Dr Ann McCartney
We have recently completed the first high-quality genome of a stick insect using link read technology, but what does this mean? And why is a gold standard reference genome important to New Zealand’s conservation efforts?
Stick insects are actually biologically interesting.
Firstly, in times of stress, they have the ability to become parthenogenic, meaning the females lay eggs without needing to mate with males to produce offspring.
Secondly, they are dynamic in a range of temperatures and altitudes in New Zealand. Better understanding of stick insect genomics will contribute much to global knowledge on the Phasmatodea species, including biogeographic origin, reproduction and temperature tolerance and its role in climate change.
Furthermore, several New Zealand species are highly endangered, with one species occupying the highest Department of Conservation threatened species category.
Stick insects are also interesting because their genome is very large – substantially bigger in fact than the human genome.
A high quality reference assembly provides more comprehensive genomic information than a fragmented one, so studies can then concentrate on managing important issues like reproduction and how these species are going to adapt to climate change.
So, producing a high-quality stick insect genome is really useful. However, previous efforts have been confounded by the genome’s highly repetitive content and size.
To surmount this problem new computational approaches have to be adopted and adapted, and having these new tools and techniques at our fingertips for further applications is where the stick insect has provided real value.
But to overcome the technical challenges, we needed high powered computing.
A supernova problem
Genomics Aotearoa High Quality Genomes project at Manaaki Whenua Landcare Research has been working on genomic assemblies for five endemic New Zealand species (rewarewa tree, the hihi bird and stick insects – Niveaphasma, Clitarchus, Acanthoxyla),
The repetitive nature of stick insect genomes meant reconstructing a genome accurately required long read sequencing technology. However traditional long read sequences are costly and the sheer size of the stick insect genome meant this was not feasible.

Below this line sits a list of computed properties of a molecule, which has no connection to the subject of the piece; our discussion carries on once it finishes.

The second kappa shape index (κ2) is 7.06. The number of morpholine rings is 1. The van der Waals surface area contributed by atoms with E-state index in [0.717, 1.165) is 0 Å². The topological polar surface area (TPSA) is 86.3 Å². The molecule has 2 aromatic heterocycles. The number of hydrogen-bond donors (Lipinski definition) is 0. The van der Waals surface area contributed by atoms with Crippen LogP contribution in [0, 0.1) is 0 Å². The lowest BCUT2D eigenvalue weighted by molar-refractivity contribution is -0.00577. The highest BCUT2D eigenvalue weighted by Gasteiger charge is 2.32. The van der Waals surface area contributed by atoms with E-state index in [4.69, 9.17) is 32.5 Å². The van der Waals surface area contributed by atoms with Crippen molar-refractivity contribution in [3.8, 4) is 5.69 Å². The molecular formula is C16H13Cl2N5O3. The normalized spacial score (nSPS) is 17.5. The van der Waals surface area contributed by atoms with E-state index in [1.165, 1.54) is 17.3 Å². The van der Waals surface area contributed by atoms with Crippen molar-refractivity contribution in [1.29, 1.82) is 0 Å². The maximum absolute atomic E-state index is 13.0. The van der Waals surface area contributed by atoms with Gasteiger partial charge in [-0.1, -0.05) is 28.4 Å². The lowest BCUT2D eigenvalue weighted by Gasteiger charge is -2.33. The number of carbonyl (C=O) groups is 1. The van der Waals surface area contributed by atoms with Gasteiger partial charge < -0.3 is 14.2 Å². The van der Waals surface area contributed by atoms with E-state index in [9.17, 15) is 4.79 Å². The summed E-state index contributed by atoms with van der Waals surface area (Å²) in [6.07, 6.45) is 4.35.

So instead, we employed technology not widely used in New Zealand – Chromium10X linked read technology.
This technology uses a unique barcode system to label short DNA sequences from individual molecules that are close to each other on the genome. They can then be linked to create longer sequence reads at a fraction of the price, and at the same time, they circumvent the contentious issue of long read base-call error rates.
Therefore, linked reads were the compromise between short read and long-read sequencing technologies as they provide pseudo long reads at a more reasonable price.
When we first outlined our plans of trying to run this new de novo sequencing application (Chromium10X linked read technology) to staff at NeSI (New Zealand eScience Infrastructure), it became clear this could be quite a technical challenge, as the computational environment required for these analyses is very complex.
We had to research what was available, create environments and test under different parameters.
NeSI provides Genomics Aotearoa with access to dedicated high-memory compute. Although Supernova, the sole assembler available for this new technology, was new to them, NeSI’s combination of bioinformatics expertise and high-performance computing capability successfully addressed the barriers.
It took three months to adapt techniques to get the first test of the genome assembly running, and the first complete assembly will be published this year. This has significant implications well beyond stick insects. Ultimately, it’s about the pipeline – developing techniques and software to produce a high quality genome assembly using linked reads that are reproducible and applicable to other genomes.
The implications of using link-read technology
The large and highly repetitive stick insect genome was the perfect test to determine a whether pseudo-long or linked read technology was a more affordable, and more appropriate, sequencing approach for genomes of this nature. Due to its success, other New Zealand species of interest are now being sequenced using this technology, including the blueberry, hihi, and myna.
The workflows we created using the linked read technology will make it considerably easier and quicker to produce quality genomic information for further endangered birds and animals.
It also has enabled Genomics Aotearoa to decide what other genomes from species of interest within our conservation and primary production programmes can be sequenced and assembled using this technology.
Dr Ann McCartney is a postdoctoral fellow based at Manaaki Whenua Landcare Research in Auckland. Featured image: credit Birgit Rhode.